If you can’t do something smart, what do you do? Something right–at least, when this trope is played straight.
Characters who place honor before reason tend to be idealists, starry-eyed or otherwise. It’s not that they’re stupid–at least, not always–but they do tend to be vulnerable to flaw exploitation. If the Fettered can’t take a third option, this is how he often gets trapped.
On the other hand, without this trope, we wouldn’t have as many heroic sacrifices or men of their word. In the dark, everyone would turn out to be a jerkass, and the world would be a terrible place to live.
Since the best stories often have some sort of moral dilemma at their core, there’s something about this trope that speaks to us, even (or perhaps especially) in the face of sadistic choices and necessary evils. It appeals to the more innocent part of us that still wants to believe in incorruptibility. On the other hand, characters who follow this path don’t tend to think creatively enough to actually solve the problem–or at least, solve the problem without committing the ultimate sacrifice.
Not surprisingly, this trope is a very good indicator of where a story stands on the Sliding Scale of Idealism vs. Cynicism. In idealistic stories, characters who place honor before reason are often vindicated, such as Bilbo in The Hobbit or Luke Skywalker in Star Wars. In more cynical stories, the honorable characters not only get eaten alive, their noble idealism actually makes the problem worse. The classic example of this is Ned Stark from A Game of Thrones, as the cartoon above suggests.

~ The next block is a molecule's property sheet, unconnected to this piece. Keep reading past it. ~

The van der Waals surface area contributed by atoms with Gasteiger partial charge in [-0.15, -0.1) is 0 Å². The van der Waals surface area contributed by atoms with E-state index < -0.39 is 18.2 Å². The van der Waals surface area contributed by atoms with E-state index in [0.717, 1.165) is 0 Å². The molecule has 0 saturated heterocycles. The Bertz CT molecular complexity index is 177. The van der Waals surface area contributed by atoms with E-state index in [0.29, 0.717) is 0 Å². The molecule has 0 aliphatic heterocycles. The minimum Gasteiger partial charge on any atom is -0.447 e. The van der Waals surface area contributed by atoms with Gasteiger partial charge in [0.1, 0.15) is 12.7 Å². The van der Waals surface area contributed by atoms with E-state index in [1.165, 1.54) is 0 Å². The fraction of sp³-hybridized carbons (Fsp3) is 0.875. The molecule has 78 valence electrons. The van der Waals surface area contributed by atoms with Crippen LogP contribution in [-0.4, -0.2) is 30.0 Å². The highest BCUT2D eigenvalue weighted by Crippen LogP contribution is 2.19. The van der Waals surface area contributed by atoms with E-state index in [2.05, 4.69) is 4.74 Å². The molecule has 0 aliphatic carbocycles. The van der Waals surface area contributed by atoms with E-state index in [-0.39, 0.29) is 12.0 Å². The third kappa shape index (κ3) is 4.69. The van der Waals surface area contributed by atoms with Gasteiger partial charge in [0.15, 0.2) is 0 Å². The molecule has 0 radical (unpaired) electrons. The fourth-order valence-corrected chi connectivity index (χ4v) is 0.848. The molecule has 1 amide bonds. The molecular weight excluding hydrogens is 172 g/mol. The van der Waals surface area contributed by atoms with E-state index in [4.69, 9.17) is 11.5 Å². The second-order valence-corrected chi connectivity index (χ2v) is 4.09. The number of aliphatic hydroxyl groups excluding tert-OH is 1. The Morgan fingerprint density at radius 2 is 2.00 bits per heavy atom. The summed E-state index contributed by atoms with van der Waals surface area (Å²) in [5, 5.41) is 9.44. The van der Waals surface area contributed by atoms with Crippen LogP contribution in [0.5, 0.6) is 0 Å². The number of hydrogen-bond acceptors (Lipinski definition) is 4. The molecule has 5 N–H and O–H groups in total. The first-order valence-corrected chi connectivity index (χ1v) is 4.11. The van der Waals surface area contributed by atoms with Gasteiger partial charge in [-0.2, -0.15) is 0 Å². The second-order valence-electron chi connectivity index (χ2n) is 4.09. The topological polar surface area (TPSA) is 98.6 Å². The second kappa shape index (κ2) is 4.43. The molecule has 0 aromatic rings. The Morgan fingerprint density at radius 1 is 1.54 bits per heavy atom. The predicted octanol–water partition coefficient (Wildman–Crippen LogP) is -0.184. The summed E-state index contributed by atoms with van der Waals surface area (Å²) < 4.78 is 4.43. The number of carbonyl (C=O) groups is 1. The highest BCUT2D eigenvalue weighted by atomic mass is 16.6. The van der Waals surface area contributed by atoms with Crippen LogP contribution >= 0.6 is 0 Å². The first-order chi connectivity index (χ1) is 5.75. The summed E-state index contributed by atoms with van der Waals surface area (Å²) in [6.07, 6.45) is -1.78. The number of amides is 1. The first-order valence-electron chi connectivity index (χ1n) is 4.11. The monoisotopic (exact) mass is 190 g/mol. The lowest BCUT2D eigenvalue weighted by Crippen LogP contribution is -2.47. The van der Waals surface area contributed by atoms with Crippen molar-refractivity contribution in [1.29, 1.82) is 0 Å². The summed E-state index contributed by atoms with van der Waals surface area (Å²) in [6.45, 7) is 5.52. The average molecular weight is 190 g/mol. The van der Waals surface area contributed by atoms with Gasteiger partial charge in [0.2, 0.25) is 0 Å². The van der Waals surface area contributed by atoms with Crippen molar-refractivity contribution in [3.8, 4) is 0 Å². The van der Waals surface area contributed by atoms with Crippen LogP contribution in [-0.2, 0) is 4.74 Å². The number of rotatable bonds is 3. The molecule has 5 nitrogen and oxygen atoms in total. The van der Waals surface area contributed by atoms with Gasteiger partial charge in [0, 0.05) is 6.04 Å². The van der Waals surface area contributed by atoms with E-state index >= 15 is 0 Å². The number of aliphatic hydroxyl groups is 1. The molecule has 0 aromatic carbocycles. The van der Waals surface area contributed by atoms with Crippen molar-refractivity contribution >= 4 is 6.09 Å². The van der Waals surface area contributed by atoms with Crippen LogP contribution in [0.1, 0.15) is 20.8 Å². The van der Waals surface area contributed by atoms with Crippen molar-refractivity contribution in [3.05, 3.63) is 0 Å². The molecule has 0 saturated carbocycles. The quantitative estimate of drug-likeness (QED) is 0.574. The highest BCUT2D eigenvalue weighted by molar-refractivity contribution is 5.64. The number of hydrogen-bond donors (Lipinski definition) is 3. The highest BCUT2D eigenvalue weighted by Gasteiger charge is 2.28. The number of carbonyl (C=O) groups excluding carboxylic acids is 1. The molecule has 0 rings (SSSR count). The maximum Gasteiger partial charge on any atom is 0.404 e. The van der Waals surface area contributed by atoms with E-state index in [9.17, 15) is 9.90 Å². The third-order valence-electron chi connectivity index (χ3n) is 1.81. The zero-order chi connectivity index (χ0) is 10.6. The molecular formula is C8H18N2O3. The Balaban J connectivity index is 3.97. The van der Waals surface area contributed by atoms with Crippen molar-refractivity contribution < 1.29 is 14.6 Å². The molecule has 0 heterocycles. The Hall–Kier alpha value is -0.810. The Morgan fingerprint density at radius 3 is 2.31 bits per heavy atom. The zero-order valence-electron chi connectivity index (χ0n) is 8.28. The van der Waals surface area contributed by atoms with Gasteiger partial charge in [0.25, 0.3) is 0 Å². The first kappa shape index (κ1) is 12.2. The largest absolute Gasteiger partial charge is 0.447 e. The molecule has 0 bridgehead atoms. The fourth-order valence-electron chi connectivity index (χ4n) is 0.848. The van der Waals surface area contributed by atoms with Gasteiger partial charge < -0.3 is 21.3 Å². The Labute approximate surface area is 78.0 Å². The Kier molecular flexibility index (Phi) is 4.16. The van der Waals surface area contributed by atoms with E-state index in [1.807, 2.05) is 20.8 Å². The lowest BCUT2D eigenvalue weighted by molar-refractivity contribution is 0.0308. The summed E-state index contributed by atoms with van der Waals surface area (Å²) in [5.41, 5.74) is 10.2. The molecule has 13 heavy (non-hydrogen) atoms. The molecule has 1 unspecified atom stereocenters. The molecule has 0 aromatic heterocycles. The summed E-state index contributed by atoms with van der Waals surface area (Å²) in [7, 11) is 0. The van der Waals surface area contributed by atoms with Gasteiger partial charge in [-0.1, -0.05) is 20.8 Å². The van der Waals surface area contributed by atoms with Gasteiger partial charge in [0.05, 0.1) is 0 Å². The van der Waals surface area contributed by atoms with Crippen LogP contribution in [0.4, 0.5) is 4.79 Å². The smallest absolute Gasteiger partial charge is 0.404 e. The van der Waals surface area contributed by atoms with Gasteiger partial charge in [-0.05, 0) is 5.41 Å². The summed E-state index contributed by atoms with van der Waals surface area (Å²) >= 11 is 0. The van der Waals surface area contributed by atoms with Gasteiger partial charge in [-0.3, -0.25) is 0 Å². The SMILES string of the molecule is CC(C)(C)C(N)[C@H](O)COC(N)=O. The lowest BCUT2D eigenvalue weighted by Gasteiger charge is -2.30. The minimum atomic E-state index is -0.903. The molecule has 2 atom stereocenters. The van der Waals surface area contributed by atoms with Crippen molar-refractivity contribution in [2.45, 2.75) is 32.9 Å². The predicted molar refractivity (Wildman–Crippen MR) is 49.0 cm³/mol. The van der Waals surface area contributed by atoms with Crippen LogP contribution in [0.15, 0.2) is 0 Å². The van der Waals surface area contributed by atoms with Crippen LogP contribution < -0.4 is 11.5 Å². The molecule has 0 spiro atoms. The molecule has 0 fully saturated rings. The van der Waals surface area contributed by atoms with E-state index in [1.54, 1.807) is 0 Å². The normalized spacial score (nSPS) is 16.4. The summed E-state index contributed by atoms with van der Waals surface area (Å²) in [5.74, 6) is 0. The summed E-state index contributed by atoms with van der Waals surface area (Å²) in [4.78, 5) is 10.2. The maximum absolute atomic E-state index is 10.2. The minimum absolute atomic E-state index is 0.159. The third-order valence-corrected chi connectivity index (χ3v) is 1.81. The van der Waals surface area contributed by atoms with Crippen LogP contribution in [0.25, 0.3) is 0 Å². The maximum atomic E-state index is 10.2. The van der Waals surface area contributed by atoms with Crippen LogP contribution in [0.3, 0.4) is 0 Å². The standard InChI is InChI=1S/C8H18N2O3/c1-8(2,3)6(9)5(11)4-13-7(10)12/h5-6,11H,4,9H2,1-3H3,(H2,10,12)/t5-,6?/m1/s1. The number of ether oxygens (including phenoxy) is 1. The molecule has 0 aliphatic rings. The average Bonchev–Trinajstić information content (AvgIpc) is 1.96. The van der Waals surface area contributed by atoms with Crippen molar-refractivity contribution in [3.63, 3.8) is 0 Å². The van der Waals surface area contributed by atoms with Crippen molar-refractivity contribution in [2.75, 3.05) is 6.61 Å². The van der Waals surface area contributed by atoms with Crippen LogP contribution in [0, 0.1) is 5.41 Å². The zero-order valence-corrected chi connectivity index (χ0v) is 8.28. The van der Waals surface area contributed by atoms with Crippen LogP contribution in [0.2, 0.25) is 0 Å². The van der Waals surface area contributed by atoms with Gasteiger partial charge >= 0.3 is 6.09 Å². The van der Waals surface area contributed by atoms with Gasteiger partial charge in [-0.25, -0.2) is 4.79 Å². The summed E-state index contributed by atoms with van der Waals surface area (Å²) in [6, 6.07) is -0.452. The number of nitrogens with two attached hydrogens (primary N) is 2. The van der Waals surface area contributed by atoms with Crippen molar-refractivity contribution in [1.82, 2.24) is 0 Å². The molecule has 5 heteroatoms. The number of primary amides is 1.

The opposite of this trope, reason before honor, is shoot the dog. Interestingly enough, in the first scene in which Ned Stark appears, he commits an act that arguably fulfills both tropes at the same time (executing a man who is most likely innocent but has been found guilty by the law). Lawful stupid doesn’t necessarily come into play, but it often overlaps. Again, it all goes back to the scale.
This trope pops from time to time in my own writing, though I’m not nearly as cynical about it as George R.R. Martin. Jalil from Desert Stars generally fits this trope, though Tiera is just as honorable and definitely not stupid about it. Stella from Bringing Stella Home fits this trope at first, though her choices are vindicated later on. In Stars of Blood and Glory, though, there’s a character who fits this trope perfectly, and I’m not sure whether he gets vindicated or not. It will be interesting to see what the readers have to say about that.